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Bacon, sausage, eggs and beans are undisputed staples in a full English breakfast – but one other ingredient has proven far more controversial.

Hash browns are now fighting to remain on the menu as the English Breakfast Society says they do not ‘belong’ in a fry up and should be replaced with bubble and squeak.

Guise Bule de Missenden, founder of the group, told The Times: ‘Somebody had to put their foot down. Otherwise we’ll find kebab meat in our English breakfast before long.

‘The hash brown – the reconstituted, tater-based fast food – was popularised by McDonald’s but somehow we now find it in our English breakfast.’

A YouGov poll in 2017 found that bacon is the most important part of a full English breakfast, with 89 per cent of English people saying it would feature on their ideal plate. Only 60 per cent thought hash browns were crucial.

The YouGov poll identified the core ingredients in a full English, with 60 per cent saying that bacon is staple to their full English breakfast. Other top ingredients include sausage (82 per cent), toast (73 per cent), beans (71 per cent), fried egg (65 per cent) and hash brown (60 per cent)

The YouGov poll identified the core ingredients in a full English, with 60 per cent saying that bacon is staple to their full English breakfast. Other top ingredients include sausage (82 per cent), toast (73 per cent), beans (71 per cent), fried egg (65 per cent) and hash brown (60 per cent)

The English Breakfast Society - which is dedicated to the history and tradition of the fry up - says the fried potato does not 'belong'

The English Breakfast Society – which is dedicated to the history and tradition of the fry up – says the fried potato does not ‘belong’

He continued: ‘We’re all about bringing back the bubble. That’s the reason we’re saying no to hash browns. Hashtag, bring back the bubble.’

The campaign group includes back bacon, eggs, British sausage, baked beans, fried tomato, fried mushrooms, black pudding, and fried and toasted bread among its common breakfast ingredients. 

The society, which is dedicated to the history and tradition of the full English breakfast, wrote on Twitter that they are fighting ‘to give the people’ bubble and squeak back, which they have described as ‘a tastier, and more authentically British potato cake.’

In a separate tweet, they wrote: ‘PSA: The frozen hash brown was popularised by McDonalds. 

‘Serving them to customers in your English breakfast as a lazy replacement for bubble and squeak signals your lack of respect for the tradition, your customers, and your country. Do better.’

The YouGov poll identified the core ingredients in a decent Full English, with six food items chosen by more than half of people as being essential to their ideal breakfast. 

As well as bacon at 89 per cent, these include sausage (82 per cent), toast (73 per cent), beans (71 per cent), fried egg (65 per cent) and hash brown (60 per cent).

However, Britons on social media have been left divided about whether or not the hash brown truly deserves a place on the plate.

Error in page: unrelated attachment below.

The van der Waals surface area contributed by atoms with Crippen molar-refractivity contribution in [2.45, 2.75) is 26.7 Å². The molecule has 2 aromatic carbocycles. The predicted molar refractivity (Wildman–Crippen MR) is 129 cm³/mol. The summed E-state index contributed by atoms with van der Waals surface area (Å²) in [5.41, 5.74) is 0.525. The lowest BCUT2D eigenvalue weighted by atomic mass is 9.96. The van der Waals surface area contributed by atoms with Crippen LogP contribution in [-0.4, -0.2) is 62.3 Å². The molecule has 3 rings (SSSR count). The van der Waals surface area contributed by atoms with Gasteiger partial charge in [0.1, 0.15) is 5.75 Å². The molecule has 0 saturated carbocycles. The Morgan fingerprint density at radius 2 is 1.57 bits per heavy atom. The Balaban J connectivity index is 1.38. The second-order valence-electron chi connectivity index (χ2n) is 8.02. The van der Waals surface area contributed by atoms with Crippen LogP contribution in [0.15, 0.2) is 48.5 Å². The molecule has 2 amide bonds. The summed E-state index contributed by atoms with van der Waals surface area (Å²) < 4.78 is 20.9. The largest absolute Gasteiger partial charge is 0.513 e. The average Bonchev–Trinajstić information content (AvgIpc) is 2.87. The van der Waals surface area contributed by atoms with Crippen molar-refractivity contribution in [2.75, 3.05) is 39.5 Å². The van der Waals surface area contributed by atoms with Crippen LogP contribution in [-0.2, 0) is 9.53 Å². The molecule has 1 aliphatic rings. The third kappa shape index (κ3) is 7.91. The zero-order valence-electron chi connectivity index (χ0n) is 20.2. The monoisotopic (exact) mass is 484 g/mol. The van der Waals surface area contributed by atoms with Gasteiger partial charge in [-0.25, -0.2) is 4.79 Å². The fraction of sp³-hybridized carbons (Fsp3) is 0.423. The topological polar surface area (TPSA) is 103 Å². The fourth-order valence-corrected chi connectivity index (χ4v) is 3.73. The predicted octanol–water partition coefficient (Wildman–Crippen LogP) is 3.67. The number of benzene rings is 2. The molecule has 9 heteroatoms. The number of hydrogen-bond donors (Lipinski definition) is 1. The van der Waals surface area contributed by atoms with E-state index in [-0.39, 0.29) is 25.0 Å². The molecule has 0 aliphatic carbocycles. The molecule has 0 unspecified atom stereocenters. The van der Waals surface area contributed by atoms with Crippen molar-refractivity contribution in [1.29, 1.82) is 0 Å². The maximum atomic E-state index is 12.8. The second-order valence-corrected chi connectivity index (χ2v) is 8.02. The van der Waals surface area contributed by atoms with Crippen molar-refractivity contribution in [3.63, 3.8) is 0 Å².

Some defended them, while others wholeheartedly agreed with the campaign. 

Hash browns are an ingredient that some believe do not belong in a traditional fry-up. The English Breakfast Society says the hallmark of a real English breakfast are locally or regionally sourced ingredients

Hash browns are an ingredient that some believe do not belong in a traditional fry-up. The English Breakfast Society says the hallmark of a real English breakfast are locally or regionally sourced ingredients

One person wrote on Twitter: ‘I’m not sure it’s that simple. The problem you can’t ignore is that frozen hash browns, when cooked properly, are delicious and a perfect accompaniment. Most cafes will offer hash browns these days. Are they really a no?’

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A second said: ‘I’m English and I like hash browns and hate bubble and squeak. There, I’ve said it. Out and proud!’ 

And a third wrote: ‘There are those of us who really don’t like bubble and squeak but do like a hash brown in any form. Frozen ones straight into the air fryer, job done. Can be used as a bean-break too for the ramekin deniers out there.’ 

While another defended bubble and squeak, saying: ‘Very true! Bubble and squeak should always appear as an option on an English breakfast menu.’ 

Another said they disliked the hash brown, writing: ‘A crime against the cooked breakfast.’

Another person was left totally confused as to why hash browns are even an option, writing: ‘What’s weird is if you order hash browns at a restaurant in America you would never get one of these. You would get real diced potatoes.’

The English breakfast dates back to the 14th or 15th century as the Landed Gentry would eat their grand hunt breakfasts. It was then adopted by the middle and upper class Victorians, according to the English Breakfast Society.

Variations exist across the country, with different ingredients making up the staple breakfast.

Hash browns however are an ingredient that many believe do not belong in a traditional fry-up. The English Breakfast Society says the hallmark of a real English breakfast is locally or regionally sourced ingredients.

Hash browns first started appearing on breakfast menus in New York City in the 1890s, and were later adapted into the UK breakfast.

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